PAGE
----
The Sanford Dole Ensemble will give the premiere performance of my new choral work Waiting…, for chorus, string quartet and piano,  at the San Francisco Conservatory on February 4th at 8:00pm.

This “All New, All Local” program also includes new works by San Francisco composers David Conte and Peter Scott Lewis, as well as Sanford Dole himself. All of the pieces use various combinations of chorus, strings, piano and percussion.

Like my earlier large choral work Cycle of FriendsWaiting…, is imagined in the tradition of my favorite non-liturgical choral masterpieces, ranging from Brahms to Vaughan-Williams to John Adams.  The text is chosen from among the beautiful works of Bay Area poet Elisabeth Eliassen.

Unlike most such choral works and song cycles, where the work is organized around a sequence of poems,  Waiting… is cast in one movement, and is based on one large poem with a few smaller poems nested among the stanzas.  The work is dominated by Elisabeth’s masterful poem, “Come again”, whose relentless use of the word “waiting” in stanza after stanza provides something like a dramatic framework, taking us from urgency to desperation to resolution.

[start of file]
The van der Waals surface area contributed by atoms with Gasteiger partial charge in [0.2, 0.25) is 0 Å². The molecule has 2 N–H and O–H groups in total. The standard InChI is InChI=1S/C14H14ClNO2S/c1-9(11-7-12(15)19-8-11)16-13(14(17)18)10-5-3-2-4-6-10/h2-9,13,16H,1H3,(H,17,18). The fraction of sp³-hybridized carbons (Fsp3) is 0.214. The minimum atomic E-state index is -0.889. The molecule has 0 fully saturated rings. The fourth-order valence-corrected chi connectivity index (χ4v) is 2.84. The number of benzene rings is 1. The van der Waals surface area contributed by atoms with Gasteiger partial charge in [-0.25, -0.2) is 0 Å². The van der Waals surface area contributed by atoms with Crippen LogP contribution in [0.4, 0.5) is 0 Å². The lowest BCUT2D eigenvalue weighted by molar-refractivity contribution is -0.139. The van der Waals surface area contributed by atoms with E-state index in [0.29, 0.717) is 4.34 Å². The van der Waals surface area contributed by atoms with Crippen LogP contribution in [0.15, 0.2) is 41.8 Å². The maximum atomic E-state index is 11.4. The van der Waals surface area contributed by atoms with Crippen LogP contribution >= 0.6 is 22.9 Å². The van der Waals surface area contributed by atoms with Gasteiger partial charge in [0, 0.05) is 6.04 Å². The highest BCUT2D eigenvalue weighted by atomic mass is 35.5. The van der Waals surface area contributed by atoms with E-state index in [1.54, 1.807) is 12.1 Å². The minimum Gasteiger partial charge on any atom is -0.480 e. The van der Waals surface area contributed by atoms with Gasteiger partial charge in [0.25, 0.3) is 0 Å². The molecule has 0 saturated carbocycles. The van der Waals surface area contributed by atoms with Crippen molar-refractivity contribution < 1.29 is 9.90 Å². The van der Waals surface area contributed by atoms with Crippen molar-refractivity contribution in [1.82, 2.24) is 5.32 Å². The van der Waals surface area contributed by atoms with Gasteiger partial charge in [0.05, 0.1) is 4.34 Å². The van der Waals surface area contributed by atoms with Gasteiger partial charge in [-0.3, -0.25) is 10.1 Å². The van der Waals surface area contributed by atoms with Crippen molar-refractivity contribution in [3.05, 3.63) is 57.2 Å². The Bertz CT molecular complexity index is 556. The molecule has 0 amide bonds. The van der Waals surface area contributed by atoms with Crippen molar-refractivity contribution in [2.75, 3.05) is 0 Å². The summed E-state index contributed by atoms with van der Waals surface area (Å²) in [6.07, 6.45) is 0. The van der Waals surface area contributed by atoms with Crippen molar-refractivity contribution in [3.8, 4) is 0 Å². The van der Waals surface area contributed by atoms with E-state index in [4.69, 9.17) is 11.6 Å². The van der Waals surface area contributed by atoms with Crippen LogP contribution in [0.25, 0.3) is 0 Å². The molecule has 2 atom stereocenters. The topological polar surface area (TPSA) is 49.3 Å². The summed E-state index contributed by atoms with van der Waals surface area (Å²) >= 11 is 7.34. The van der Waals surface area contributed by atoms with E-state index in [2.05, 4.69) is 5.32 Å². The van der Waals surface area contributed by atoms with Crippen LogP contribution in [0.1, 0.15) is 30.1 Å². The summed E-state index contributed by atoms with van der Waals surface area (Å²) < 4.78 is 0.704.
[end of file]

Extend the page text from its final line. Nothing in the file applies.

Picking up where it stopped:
The stanzas of “Come again” are set in a fast-paced, narrative style, occasionally exposing my musical theater roots, whereas the other poems are treated in more relaxed settings.  Here’s an excerpt from “Come again”.

Waiting,
beyond waiting, there is nothing waiting,
and no one shall come down from on high, waiting,
as one might be, for a sign that we are ready and waiting,
for, lacking such an offer, still for some reply we are waiting
for something, from what we suppose to be a heavenly realm, waiting
for a new and familiar face to appear, waiting
to be acknowledged, to be loved, to be led.

The smaller poems are set as little diversions from the narrative drive, forming a kind of sub-plot and bringing about a sense of contrast and commentary.

Hear an Excerpt

One of these smaller poems, “Roll the Tide”, is set as a kind of a cappella spiritual. It was performed as an excerpt last year at the Kodály Summer Institute at Holy Names University, conducted by László Matos, and that performance can be heard below.

—Roll the tide,
o roll the tide over,
roll the tide over me,
and so hide my tears
in folds of your timelessly flowing,
salty blanket of turbulence
and music.

—Roll the tide
and rock me to a watery sleep,
rock and roll me
until my cares
have worn to sand,
and lay me bare and free
in the bosom of your shore.

The poetry excerpts “Roll the tide” and “Come again”,  the latter from the book Songs of a Soul Journey (2002), are by Elisabeth T. Eliassen, and appear here with the poet’s permission. More of her work can be found on her blog, also called Songs of a Soul Journey.